Christopher Gray has plenty of praise for NT boss Nicholas Hytner’s final gig

Tom Stoppard tackles weighty matters in his new play, The Hard Problem, and they might have been weightier still but for his fear of an intellectual deficiency on the part of his audience.

In truth, Sir Tom’s much publicised admission to having dumbed down the work applies to specific cultural allus-ions in it, which went uncomprehended by people at previews, rather than to the broader themes it covers.

These, in a nutshell, centre on the mystery of consciousness. The “hard problem,” as Stoppard puts it in a programme note, is how to explain the phenomenon that we have subjective first-person experiences. Do these derive simply from the brain or from another entity; call it the mind or soul?

Hilary (Olivia Vinall), the engaging heroine of the play — Stoppard’s first in nine years — inclines to the second view. She even prays to God, to the surprise and dismay of other scientific minds around her at the Krohl Institute for Brain Science.

We first meet her as a psychology student at Loughborough University, where she is being coached — in between bouts of athletic love-making — for a job interview at this august establishment. Her mentor is her on-off boyfriend (if the pun can be forgiven). Spike (Damien Molony), who is a mighty clever clogs and proud to be so.

Something in his teaching must be right, for Hilary goes on to win the approval of the good-natured department boss Leo (Jonathan Coy) and gain employment.

This comes as a significant shock to her cocksure rival candidate, Amal (Parth Thakerar), who clearly considers the job to be his.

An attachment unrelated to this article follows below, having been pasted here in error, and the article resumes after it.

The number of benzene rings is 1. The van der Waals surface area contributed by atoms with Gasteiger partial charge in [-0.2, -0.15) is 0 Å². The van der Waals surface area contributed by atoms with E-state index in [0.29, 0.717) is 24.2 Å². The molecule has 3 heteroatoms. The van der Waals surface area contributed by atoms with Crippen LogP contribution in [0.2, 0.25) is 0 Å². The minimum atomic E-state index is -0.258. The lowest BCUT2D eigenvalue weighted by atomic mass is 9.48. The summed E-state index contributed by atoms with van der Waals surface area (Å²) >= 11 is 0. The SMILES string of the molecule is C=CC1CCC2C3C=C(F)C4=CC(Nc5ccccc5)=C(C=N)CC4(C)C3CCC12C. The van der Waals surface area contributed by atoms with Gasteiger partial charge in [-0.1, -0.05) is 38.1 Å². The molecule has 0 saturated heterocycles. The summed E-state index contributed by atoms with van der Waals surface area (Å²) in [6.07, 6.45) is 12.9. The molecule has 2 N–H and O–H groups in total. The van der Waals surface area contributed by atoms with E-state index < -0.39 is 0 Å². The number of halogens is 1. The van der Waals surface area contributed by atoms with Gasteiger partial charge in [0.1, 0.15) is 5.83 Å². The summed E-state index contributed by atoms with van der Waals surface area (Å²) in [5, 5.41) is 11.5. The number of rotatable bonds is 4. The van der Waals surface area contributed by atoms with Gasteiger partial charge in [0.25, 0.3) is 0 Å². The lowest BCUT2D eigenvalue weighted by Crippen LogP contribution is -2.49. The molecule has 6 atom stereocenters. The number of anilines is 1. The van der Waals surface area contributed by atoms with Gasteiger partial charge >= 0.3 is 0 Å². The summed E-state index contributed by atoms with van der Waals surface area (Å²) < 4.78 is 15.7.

No matter: he is to find employment perhaps better suited to his hard-nosed talents, working for the hedge-fund whose boss is the institute’s philanthropic founder, tough-cookie billionaire Jerry Krohl (Anthony Calf).

The action throughout the 100-minute drama, played without interval, focuses principally on Hilary, who is strongly and sympathetically portrayed by Ms Vinall. Attention is divided between her workplace – where a collaboration with gifted mathematician Bo (Vera Chok) comes to have great importance – and her private life, much affected by her anxiety over the child she bore at 15 and gave up for adoption.

Its heady intellectual content includ-es much to do with human motivation; whether we do good for its own sake, or for purely egotistical reasons. There is talk, too, concerning coincidence, thereby laying the groundwork for a whopping example of it soon to follow.

Nicholas Hytner, in his last gig as the NT boss, directs at a cracking pace, while Bob Crowley supplies a set suited to the action, with its tangle of overhead lights suggestive of the brain and its electrical activity.

Entertaining as well as educative, the play should not be missed.

The Hard Problem
National Theatre, Dorfman Theatre
Until May 27
Tickets: 020 7452 3000
Also live screening at local cinemas on April 16